Renowned nutritionist Rosemary Stanton announced as Ambassador for Program


Respected Australian nutritionist Rosemary Stanton OAM is the Stephanie Alexander Kitchen Garden Program Ambassador for Queensland, New South Wales (with Kylie Kwong) and the ACT. She recently spoke at information sessions in these areas, outlining why the philosophy of the Kitchen Garden Program is so important for Australian children.

Here's what Rosemary had to say about the Program...

In the field of nutrition, our most pressing need is to encourage children (and adults) to eat fewer sugary, salty, fatty processed foods and more fruit and vegetables. Our dietary guidelines have called for these changes - but have had little effect. The recently released results from a national children's nutrition survey report that 39% of 4-8 year-olds and 99% of 14-16 year olds failed to consume the recommended 1-3 serves of fruit/day. For vegetables, almost 80% of 4-8 year-olds and 95% of 14-16 year-olds fail the recommendations for 2-4 serves of veggies per day. (The number of serves recommended increases with age.)

Children who don't form the habit of eating vegetables and other real foods tend to retain such poor habits into adult life.

In seeking changes in children's diets, positive programs are most likely to be effective. We need to enthuse children about all basic foods, including vegetables. With around 25% of our children now classified as overweight or obese, better eating habits are greatly needed. In almost all cases, this involves eating more fruit and vegetables and less packaged junk food.


The research

In February 2008, researchers at the Department of Paediatrics at the University at Buffalo in the United States found that encouraging children to eat more fruit and vegetables was more effective in controlling their weight than giving them advice to reduce energy-dense processed food (1).

Another study in the United States compared consumption of fruit and vegetables among sixth-grade students in three schools selected to have minimal differences in various sociological factors. In one school, students were given a 12-week nutrition education program. Another established a kitchen garden. The third acted as a control with no new programs. The students attending the school with the kitchen garden consumed significantly more fruit and vegetables and had significant increases in their intake of beta carotene, vitamin C and fibre (2).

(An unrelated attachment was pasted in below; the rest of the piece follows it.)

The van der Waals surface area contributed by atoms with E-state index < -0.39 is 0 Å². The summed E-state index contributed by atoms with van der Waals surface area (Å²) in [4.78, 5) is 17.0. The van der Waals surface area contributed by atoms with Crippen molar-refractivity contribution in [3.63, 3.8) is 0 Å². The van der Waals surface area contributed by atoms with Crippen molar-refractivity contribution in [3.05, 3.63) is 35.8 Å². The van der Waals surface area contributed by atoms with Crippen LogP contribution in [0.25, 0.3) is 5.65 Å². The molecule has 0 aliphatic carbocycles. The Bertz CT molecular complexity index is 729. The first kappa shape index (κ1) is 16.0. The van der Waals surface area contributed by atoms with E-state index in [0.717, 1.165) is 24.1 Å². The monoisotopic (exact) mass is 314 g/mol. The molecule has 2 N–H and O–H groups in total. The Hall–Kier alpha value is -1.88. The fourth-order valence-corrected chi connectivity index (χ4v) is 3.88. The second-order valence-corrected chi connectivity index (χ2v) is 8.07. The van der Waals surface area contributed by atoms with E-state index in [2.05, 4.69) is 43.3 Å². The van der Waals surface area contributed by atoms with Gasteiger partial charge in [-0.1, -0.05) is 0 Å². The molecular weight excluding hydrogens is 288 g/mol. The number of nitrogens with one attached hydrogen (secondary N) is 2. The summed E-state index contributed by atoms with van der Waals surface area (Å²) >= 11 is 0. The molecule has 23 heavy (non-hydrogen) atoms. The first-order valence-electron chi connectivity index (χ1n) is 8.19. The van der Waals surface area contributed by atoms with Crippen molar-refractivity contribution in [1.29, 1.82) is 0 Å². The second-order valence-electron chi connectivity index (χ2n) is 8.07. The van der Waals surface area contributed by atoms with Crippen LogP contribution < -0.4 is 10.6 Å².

In a study of 1658 younger children in Missouri, researchers have also found the children were much more likely to enjoy and consume fruits and vegetables when home-grown produce was available. The authors stated that 'facilitating the development of gardening programs may be a worthwhile investment' (3).

Another study of 8-15 year olds in Minneapolis found that children involved with a school garden program had a more positive attitude to fruits and vegetables and consumed more of them. The researchers concluded that garden programs may be a viable way to assist youth in making healthy lifestyle changes (4).

Teachers are also aware of the value of school gardens, A survey of 1665 teachers in California found that students in schools with vegie gardens had better academic performance, physical activity, language, arts, and healthful eating habits (5).

A group of researchers in Melbourne are gathering evidence from the effects of the Stephanie Alexander Kitchen Garden Program. So far, the results fit with other studies that show children become more enthused about vegetables when they grow and prepare them. Anecdotally, the reports are that in some cases, the child's influence can spread to improve the foods selected by the whole family.

As a nutritionist, I have long advocated looking at three aspects associated with food:

  • Health and nutrition
  • Taste and food literacy
  • Environmental sustainability.

The Stephanie Alexander Kitchen Garden Program does not openly push the health and nutrition angle, yet by emphasising the other two aspects, it can assist health and nutrition without ever having to preach on such matters. I therefore give the program a tick for all three aspects that are vitally important for our children's future.



(1) Epstein LH, Paluch RA, Beecher MD, Roemmich JN. Increasing Healthy Eating vs. Reducing High Energy-dense Foods to Treat Pediatric Obesity. Obesity (Silver Spring) 2008 Feb; 16 (2): 318-26.

(2) McAleese JD, Rankin LL. Garden-based nutrition education affects fruit and vegetable consumption in sixth-grade adolescents. J Am Diet Assoc. 2007 Apr; 107 (4): 662-5.

(3) Nanney MS, Johnson S, Elliott M, Haire-Joshu D. Frequency of eating homegrown produce is associated with higher intake among parents and their preschool-aged children in rural Missouri. J Am Diet Assoc. 2007 Apr; 107(4): 577-84.

(4) Lautenschlager L, Smith C. Understanding gardening and dietary habits among youth garden program participants using the Theory of Planned Behavior. Appetite. 2007 Jul; 49 (1): 122-30. Epub 2007 Jan 30.

(5) Graham H, Zidenberg-Cherr S. California teachers perceive school gardens as an effective nutritional tool to promote healthful eating habits. J Am Diet Assoc. 2005 Nov; 105 (11): 1797-800.

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